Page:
Connecting with a promotional partner who has the same target audience as your book does can be a brilliant move. Your partner might provide publicity opportunities (access to a mailing list; promotion in their newsletter, on their website, at conferences or events) and there are several ways you can help your partner.
Partnering with non-profits:
Consider partnering with a non-profit that is related to the subject of your book. For Lost, Kidnapped, Eaten Alive! — which is a collection of adventure travel essays with a special section about the ethical questions that come up for travelers — I could (should!) have approached an organization like Ethical Traveler or Tourism Concern and offered to split the proceeds of book sales if they partnered with me. My book would help draw attention to their cause, so any publicity they helped me with would also be helping their cause.
Splitting the proceeds of your book’s sales also provides a good incentive for your promotional partner to pull out all the stops and really sell your book. It doesn’t necessarily need to be fifty-fifty — choose a percentage that feels fair to both partners. If that seems like you’d be giving up too much, you could partner for launch week only — which would also create a great reason (donation to a charity) for readers to buy during that week, rather than putting it off until later (or never). As I learned when I worked for an ad agency, creating a sense of urgency is an important strategy for driving sales.
Partnering with retailers:
For Wandering in Paris, I planned to read an excerpt about French lingerie at the launch party. And I happened to have a friend who had just started manufacturing luxurious silk lingerie, with pieces named for French divas like Anais Nin, Edith Piaf, and Coco Channel. What a fit! We used displays of Blackbird Underpinnings’ lingerie to spice up the bookstore and invited people from both our mailing lists to the launch. We had a larger audience (and more book sales) than we would have had without partnering, and Blackbird Underpinnings was able to add people to their mailing list (they weren’t yet selling the lingerie).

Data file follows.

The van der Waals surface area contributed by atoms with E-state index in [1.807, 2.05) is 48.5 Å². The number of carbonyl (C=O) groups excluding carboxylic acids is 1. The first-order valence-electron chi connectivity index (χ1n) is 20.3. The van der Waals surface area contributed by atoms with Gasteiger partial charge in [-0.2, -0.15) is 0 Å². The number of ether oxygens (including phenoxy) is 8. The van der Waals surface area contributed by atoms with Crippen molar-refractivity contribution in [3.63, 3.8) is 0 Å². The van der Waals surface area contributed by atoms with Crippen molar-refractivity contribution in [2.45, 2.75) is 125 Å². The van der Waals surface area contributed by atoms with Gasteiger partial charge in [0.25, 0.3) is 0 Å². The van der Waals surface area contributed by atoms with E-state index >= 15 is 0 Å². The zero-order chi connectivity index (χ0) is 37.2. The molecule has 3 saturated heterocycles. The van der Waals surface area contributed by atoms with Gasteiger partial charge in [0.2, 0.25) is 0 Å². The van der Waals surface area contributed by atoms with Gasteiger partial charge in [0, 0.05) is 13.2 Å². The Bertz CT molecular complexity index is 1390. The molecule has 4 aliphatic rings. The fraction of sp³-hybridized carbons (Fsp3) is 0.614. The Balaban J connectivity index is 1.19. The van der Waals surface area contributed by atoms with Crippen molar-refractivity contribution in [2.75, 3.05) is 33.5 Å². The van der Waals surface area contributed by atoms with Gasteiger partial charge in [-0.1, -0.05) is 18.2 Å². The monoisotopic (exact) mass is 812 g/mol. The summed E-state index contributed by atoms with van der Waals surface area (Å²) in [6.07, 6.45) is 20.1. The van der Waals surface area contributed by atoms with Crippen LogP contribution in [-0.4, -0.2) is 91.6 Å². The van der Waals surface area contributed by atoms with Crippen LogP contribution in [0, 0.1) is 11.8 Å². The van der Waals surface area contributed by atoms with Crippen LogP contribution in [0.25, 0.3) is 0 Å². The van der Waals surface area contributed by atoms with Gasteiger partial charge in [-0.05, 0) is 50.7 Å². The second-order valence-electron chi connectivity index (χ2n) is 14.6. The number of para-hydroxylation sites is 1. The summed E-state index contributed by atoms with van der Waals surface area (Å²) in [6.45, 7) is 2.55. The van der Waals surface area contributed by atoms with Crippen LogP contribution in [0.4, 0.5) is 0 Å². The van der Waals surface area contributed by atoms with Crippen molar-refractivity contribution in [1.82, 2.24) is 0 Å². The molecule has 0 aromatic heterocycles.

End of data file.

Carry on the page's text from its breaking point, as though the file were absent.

Partnering with other authors:
You might choose to work with another author whose book is on a similar launch schedule to yours, and who expects his or her book to appeal to the same audience as yours. If you’re both writing YA historical fiction or steamy romance novels or time-travel sci-fi, you’ll want to be promoting your books in the same places and to the same people. You could combine mailing lists, have joint readings and other author events, and promote your events together. The fact that there are two of you will make event planning easier on each of you and the event itself more fun for attendees.
Because I was involved with promoting both Hot Flashes: sexy little stories and poems and An Erotic Alphabet, and wanted to promote them to a common audience, I planned an event at which both books were featured, and offered attendees a special discount if they purchased both books that evening. It worked — sales were higher than they would have been if we’d been promoting either book alone.
Who can you partner with?
Start by thinking about what you have to offer. Can you pull in an audience of people who enjoy sexy lingerie? Can you offer advice about hiking the Camino de Santiago based on your own experience? Are you an expert in coaching athletes to their highest performance?
Then think about gaps in your marketing plan. Do you need a more extensive mailing list? Would your book sell well at a particular conference or event? Have you come a cross a well-established website about your topic that attracts people who might want to read your book?
Now put the two together. Do some research, get the word out that you’re looking for a promotional partner. Create a partnership that’s bigger than the sum of its parts. And let me know what you come up with; I’m always looking for good case histories.
Now it’s time to set up your media kit.
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